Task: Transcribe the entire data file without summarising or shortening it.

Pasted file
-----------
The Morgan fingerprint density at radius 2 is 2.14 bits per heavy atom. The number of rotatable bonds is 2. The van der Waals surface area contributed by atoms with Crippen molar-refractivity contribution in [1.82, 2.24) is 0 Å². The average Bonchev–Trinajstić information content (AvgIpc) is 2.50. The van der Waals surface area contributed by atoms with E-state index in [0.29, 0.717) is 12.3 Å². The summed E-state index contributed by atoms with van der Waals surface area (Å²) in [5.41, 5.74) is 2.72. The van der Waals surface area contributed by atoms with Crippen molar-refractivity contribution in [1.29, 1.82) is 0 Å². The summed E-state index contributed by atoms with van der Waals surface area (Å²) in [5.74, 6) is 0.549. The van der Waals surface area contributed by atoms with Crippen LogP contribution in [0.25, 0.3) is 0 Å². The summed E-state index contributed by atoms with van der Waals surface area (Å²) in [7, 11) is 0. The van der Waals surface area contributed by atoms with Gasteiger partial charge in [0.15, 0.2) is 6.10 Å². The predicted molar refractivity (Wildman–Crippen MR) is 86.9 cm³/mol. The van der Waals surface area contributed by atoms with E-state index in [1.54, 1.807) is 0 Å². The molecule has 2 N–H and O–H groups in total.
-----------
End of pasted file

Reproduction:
The Morgan fingerprint density at radius 2 is 2.14 bits per heavy atom. The number of rotatable bonds is 2. The van der Waals surface area contributed by atoms with Crippen molar-refractivity contribution in [1.82, 2.24) is 0 Å². The average Bonchev–Trinajstić information content (AvgIpc) is 2.50. The van der Waals surface area contributed by atoms with E-state index in [0.29, 0.717) is 12.3 Å². The summed E-state index contributed by atoms with van der Waals surface area (Å²) in [5.41, 5.74) is 2.72. The van der Waals surface area contributed by atoms with Crippen molar-refractivity contribution in [1.29, 1.82) is 0 Å². The summed E-state index contributed by atoms with van der Waals surface area (Å²) in [5.74, 6) is 0.549. The van der Waals surface area contributed by atoms with Crippen LogP contribution in [0.25, 0.3) is 0 Å². The summed E-state index contributed by atoms with van der Waals surface area (Å²) in [7, 11) is 0. The van der Waals surface area contributed by atoms with Gasteiger partial charge in [0.15, 0.2) is 6.10 Å². The predicted molar refractivity (Wildman–Crippen MR) is 86.9 cm³/mol. The van der Waals surface area contributed by atoms with E-state index in [1.54, 1.807) is 0 Å². The molecule has 2 N–H and O–H groups in total.